Sarah Feldberg
Sarah Feldberg

It's been 15 years since Nevada voters approved a ballot measure legalizing medical marijuana in the state, but it wasn't until August 24 that the first dispensary opened its doors in Clark County.

"We've been so busy, there are lines around the corner at some times of the day," said Euphoria Wellness Managing Director Darlene Purdy.

Located in southwest Las Vegas, the dispensary has seen more than 100 patients per day, according to Purdy, some of whom have been emotional about finally being able to purchase their medicine legally.

"Patients are so happy," Purdy said. "Some people have been waiting 15 years for this." However, not all of Euphoria's customers are Nevada residents visiting a dispensary for the first time. Purdy says many customers are tourists who are registered medical marijuana patients at home. As long as they have a valid card and government-issued ID, out-of-state visitors are welcome to purchase medical marijuana during their Vegas vacation.

State Senator Tick Segerblom, who sponsored the bill that led to the legalization of dispensaries, said the state has set up the "gold standard" of medical marijuana programs. He adds that the reaction has been overwhelmingly positive so far.

"I haven't heard of anything negative," he said. "It took 15 years to get here, but there hasn't been one peep of the sky is falling. Everybody is on board with this thing."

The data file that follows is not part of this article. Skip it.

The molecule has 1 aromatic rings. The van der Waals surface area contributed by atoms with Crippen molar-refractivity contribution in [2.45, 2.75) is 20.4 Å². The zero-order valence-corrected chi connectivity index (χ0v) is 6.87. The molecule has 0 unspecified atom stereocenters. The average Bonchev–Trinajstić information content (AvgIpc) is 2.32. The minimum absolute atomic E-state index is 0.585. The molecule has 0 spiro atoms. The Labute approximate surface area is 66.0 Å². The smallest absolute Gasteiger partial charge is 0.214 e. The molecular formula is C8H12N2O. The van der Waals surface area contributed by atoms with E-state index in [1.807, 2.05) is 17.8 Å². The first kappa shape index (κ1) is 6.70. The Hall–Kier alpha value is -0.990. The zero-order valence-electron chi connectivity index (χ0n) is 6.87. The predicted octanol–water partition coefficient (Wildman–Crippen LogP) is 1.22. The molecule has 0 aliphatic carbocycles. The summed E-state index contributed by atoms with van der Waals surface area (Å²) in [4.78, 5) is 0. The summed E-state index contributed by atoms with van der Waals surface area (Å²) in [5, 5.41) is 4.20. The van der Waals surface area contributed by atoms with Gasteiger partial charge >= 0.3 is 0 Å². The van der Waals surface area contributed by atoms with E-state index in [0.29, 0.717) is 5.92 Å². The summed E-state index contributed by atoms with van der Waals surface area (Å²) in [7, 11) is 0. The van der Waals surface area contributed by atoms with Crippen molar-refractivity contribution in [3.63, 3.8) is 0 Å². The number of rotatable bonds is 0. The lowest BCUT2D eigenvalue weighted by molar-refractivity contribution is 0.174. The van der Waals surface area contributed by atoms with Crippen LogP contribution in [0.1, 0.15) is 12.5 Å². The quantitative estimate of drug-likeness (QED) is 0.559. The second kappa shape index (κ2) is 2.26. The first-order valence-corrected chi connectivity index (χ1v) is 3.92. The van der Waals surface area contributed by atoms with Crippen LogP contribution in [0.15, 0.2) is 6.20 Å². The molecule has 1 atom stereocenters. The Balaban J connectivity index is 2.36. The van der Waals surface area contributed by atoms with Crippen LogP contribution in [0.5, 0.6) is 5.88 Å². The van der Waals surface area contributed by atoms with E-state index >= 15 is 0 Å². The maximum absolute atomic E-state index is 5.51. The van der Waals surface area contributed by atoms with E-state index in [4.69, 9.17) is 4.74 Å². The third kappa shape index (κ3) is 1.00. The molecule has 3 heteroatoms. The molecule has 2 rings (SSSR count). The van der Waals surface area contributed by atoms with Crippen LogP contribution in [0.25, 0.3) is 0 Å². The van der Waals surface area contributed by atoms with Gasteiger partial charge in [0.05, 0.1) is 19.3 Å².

Well, not quite everybody.

In May 2014, the Gaming Control Board sent a note to licensees saying, "... unless the federal law is changed, the Board does not believe investment or any other involvement in a medical marijuana facility or establishment by a person who has received a gaming approval or has applied for a gaming approval is consistent with the effective regulation of gaming."

In other words, Nevada casino and gaming companies should steer well clear of medical marijuana.

However, Segerblom has high hopes for the cannabis industry in Nevada, including the legalization of recreational marijuana for people over 21, which will appear as a ballot question in 2016.

"It's going to be be great for our industry, which is tourism," Segerblom said.

While he won't go as far as saying that recreational marijuana itself will draw more visitors to Las Vegas, which welcomed a record-setting 41.1 million people in 2014, he does think that once tourists are in Sin City, they'll be happy to add weed to their vacation vices.

"We have 40 million people a year," he said. "If 10% of those people went to a dispensary, watch out."

"Let's regulate it, let's tax it," Segerblom added. "We're known as the place you go to do things that you can't do elsewhere, so why not smoke a little pot, too?"

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